Employers take many measures to make sure their workplace is as safe as possible. Keeping the workplace free from hazards is an essential step to keeping your customers and employees safe. When making your business safe, you likely think about dangers such as a slippery floor or heavy machinery with outdated safety updates. Unfortunately, many employers overlook the very real danger posed by occupational illnesses. These include conditions such as carpal tunnel syndrome, ulcers, or back injuries. Conscientious employers should take measures to help their employees avoid occupational illnesses. As an employer, there are measures you can and should take to help your employees avoid and deal with their occupational illnesses.
One of the best ways to identify and avoid occupational illnesses for your employees is to create an injury and illness prevention program. The focus of an injury and illness program is to identify potential sources of injuries, and then making a plan to help manage and control those dangers. For example, if your business requires employees to perform repetitive motions, such as lifting boxes and turning to put them away, an illness and injury program can help provide training to employees on how to properly lift boxes to avoid injuries as well as making sure employees take breaks at regular intervals.
Another way to help your employees is to provide information and awareness information about occupational illnesses. While employees are likely aware of the dangers of carpal tunnel or even repetitive motion injuries, they may be less familiar with how to prevent other injuries, such as developing asthma or even certain psychological injuries.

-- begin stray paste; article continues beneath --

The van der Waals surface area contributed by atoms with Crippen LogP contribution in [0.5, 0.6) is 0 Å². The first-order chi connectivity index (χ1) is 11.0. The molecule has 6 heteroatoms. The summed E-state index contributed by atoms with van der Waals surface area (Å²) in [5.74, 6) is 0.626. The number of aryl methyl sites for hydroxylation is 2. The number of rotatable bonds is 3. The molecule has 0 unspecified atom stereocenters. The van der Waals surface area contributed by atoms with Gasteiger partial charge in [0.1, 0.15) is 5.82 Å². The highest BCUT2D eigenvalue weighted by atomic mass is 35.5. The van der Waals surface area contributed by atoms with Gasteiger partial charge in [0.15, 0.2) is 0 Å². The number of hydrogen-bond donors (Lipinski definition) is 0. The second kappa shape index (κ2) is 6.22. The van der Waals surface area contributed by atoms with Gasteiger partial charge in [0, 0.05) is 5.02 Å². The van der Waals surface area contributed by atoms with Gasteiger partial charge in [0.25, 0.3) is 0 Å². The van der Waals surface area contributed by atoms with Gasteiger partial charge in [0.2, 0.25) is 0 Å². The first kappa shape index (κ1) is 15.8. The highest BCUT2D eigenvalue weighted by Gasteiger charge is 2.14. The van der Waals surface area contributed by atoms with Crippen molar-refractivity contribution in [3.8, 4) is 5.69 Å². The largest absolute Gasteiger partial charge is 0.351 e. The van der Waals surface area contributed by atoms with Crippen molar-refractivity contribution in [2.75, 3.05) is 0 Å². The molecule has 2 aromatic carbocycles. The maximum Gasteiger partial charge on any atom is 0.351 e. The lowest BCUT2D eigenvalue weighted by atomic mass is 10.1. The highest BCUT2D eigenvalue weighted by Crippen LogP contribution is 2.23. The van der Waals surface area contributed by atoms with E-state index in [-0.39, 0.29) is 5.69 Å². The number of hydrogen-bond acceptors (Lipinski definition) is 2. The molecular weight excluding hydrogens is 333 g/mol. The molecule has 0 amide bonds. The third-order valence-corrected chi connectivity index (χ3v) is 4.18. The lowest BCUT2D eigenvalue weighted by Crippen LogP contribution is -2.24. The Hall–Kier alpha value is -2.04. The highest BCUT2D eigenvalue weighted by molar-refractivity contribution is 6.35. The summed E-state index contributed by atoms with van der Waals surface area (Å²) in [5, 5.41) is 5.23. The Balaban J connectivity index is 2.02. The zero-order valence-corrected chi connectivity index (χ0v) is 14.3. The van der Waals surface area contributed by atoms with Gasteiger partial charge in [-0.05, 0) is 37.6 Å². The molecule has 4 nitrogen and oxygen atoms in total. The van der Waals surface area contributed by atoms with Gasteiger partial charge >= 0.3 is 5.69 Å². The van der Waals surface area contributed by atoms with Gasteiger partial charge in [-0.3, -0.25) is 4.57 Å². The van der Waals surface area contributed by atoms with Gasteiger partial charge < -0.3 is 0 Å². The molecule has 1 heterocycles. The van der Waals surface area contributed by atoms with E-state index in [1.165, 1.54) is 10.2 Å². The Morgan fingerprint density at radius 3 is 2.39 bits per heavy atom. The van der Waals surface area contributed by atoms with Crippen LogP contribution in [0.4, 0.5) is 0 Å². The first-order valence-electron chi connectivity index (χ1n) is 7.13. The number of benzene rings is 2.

Encouraging your employees to stay healthy and take appropriate breaks from work can also help to reduce the incidences of occupational illnesses. Keeping your employees healthy and fit can help keep them strong, making it less likely they will develop those injuries. Breaks are also extremely important. For example, taking regular breaks from typing can reduce the chances of an employee developing carpal tunnel or exacerbating prior nerve damage. Although some employers may feel frustrated at frequent breaks, making sure the employee never develops the injury in the first place will save time in the long run, as the employee will not need to miss work for treatment of the injury.
If you have questions about what measures you should take as an employer, contact us today. We can talk to you about your rights and responsibilities.